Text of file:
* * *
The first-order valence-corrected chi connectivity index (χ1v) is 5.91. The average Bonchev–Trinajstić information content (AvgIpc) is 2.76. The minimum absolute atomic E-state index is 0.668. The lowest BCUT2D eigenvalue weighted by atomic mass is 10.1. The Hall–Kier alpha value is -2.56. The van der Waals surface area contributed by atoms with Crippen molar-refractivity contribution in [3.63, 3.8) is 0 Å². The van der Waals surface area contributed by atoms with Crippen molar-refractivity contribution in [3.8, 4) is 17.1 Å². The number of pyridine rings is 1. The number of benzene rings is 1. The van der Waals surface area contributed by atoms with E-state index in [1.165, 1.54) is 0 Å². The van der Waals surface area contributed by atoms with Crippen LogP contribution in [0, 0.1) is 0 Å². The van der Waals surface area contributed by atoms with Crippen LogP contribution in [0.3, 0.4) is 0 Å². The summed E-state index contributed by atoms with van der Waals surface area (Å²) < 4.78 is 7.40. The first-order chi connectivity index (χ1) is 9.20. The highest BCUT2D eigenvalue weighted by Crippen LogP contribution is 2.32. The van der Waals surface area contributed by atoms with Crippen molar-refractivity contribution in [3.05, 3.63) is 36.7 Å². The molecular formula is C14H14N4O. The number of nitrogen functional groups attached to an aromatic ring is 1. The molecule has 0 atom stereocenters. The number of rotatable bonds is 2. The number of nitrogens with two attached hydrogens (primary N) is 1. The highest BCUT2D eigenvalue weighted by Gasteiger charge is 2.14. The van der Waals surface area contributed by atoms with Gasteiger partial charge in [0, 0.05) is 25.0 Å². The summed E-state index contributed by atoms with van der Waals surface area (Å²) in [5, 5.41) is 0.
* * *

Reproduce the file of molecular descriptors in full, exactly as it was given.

The first-order valence-corrected chi connectivity index (χ1v) is 5.91. The average Bonchev–Trinajstić information content (AvgIpc) is 2.76. The minimum absolute atomic E-state index is 0.668. The lowest BCUT2D eigenvalue weighted by atomic mass is 10.1. The Hall–Kier alpha value is -2.56. The van der Waals surface area contributed by atoms with Crippen molar-refractivity contribution in [3.63, 3.8) is 0 Å². The van der Waals surface area contributed by atoms with Crippen molar-refractivity contribution in [3.8, 4) is 17.1 Å². The number of pyridine rings is 1. The number of benzene rings is 1. The van der Waals surface area contributed by atoms with E-state index in [1.165, 1.54) is 0 Å². The van der Waals surface area contributed by atoms with Crippen LogP contribution in [0, 0.1) is 0 Å². The van der Waals surface area contributed by atoms with Crippen LogP contribution in [0.3, 0.4) is 0 Å². The summed E-state index contributed by atoms with van der Waals surface area (Å²) < 4.78 is 7.40. The first-order chi connectivity index (χ1) is 9.20. The highest BCUT2D eigenvalue weighted by Crippen LogP contribution is 2.32. The van der Waals surface area contributed by atoms with Crippen molar-refractivity contribution in [3.05, 3.63) is 36.7 Å². The molecular formula is C14H14N4O. The number of nitrogen functional groups attached to an aromatic ring is 1. The molecule has 0 atom stereocenters. The number of rotatable bonds is 2. The number of nitrogens with two attached hydrogens (primary N) is 1. The highest BCUT2D eigenvalue weighted by Gasteiger charge is 2.14. The van der Waals surface area contributed by atoms with Gasteiger partial charge in [0, 0.05) is 25.0 Å². The summed E-state index contributed by atoms with van der Waals surface area (Å²) in [5, 5.41) is 0.